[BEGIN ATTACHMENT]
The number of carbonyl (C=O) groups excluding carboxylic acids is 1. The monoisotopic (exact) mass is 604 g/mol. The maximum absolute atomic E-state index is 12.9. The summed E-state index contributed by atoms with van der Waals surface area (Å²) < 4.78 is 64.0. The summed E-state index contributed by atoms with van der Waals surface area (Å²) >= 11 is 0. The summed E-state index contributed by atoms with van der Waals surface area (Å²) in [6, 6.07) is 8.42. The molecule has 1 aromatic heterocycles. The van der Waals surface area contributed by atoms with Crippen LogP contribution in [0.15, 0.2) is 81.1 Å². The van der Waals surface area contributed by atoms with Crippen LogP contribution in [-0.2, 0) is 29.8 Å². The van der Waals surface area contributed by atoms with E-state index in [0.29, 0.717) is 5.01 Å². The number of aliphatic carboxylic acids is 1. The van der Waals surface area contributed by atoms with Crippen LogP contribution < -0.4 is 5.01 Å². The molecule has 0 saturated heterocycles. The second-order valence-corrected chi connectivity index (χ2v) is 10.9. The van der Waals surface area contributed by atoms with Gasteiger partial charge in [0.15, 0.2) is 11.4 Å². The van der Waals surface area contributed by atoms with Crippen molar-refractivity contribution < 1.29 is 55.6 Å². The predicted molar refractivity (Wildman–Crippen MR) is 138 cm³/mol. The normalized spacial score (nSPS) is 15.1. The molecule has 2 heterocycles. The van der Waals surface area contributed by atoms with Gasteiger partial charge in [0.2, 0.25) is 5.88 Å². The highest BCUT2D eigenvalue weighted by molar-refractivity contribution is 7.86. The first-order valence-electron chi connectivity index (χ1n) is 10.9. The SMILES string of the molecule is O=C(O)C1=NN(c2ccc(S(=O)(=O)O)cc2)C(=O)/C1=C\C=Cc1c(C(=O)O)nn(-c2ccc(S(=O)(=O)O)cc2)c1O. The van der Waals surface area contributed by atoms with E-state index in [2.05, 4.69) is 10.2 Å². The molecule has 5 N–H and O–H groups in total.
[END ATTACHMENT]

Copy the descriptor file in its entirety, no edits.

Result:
The number of carbonyl (C=O) groups excluding carboxylic acids is 1. The monoisotopic (exact) mass is 604 g/mol. The maximum absolute atomic E-state index is 12.9. The summed E-state index contributed by atoms with van der Waals surface area (Å²) < 4.78 is 64.0. The summed E-state index contributed by atoms with van der Waals surface area (Å²) >= 11 is 0. The summed E-state index contributed by atoms with van der Waals surface area (Å²) in [6, 6.07) is 8.42. The molecule has 1 aromatic heterocycles. The van der Waals surface area contributed by atoms with Crippen LogP contribution in [0.15, 0.2) is 81.1 Å². The van der Waals surface area contributed by atoms with Crippen LogP contribution in [-0.2, 0) is 29.8 Å². The van der Waals surface area contributed by atoms with E-state index in [0.29, 0.717) is 5.01 Å². The number of aliphatic carboxylic acids is 1. The van der Waals surface area contributed by atoms with Crippen LogP contribution < -0.4 is 5.01 Å². The molecule has 0 saturated heterocycles. The second-order valence-corrected chi connectivity index (χ2v) is 10.9. The van der Waals surface area contributed by atoms with Gasteiger partial charge in [0.15, 0.2) is 11.4 Å². The van der Waals surface area contributed by atoms with Crippen molar-refractivity contribution < 1.29 is 55.6 Å². The predicted molar refractivity (Wildman–Crippen MR) is 138 cm³/mol. The normalized spacial score (nSPS) is 15.1. The molecule has 2 heterocycles. The van der Waals surface area contributed by atoms with Gasteiger partial charge in [0.2, 0.25) is 5.88 Å². The highest BCUT2D eigenvalue weighted by molar-refractivity contribution is 7.86. The first-order valence-electron chi connectivity index (χ1n) is 10.9. The SMILES string of the molecule is O=C(O)C1=NN(c2ccc(S(=O)(=O)O)cc2)C(=O)/C1=C\C=Cc1c(C(=O)O)nn(-c2ccc(S(=O)(=O)O)cc2)c1O. The van der Waals surface area contributed by atoms with E-state index in [2.05, 4.69) is 10.2 Å². The molecule has 5 N–H and O–H groups in total.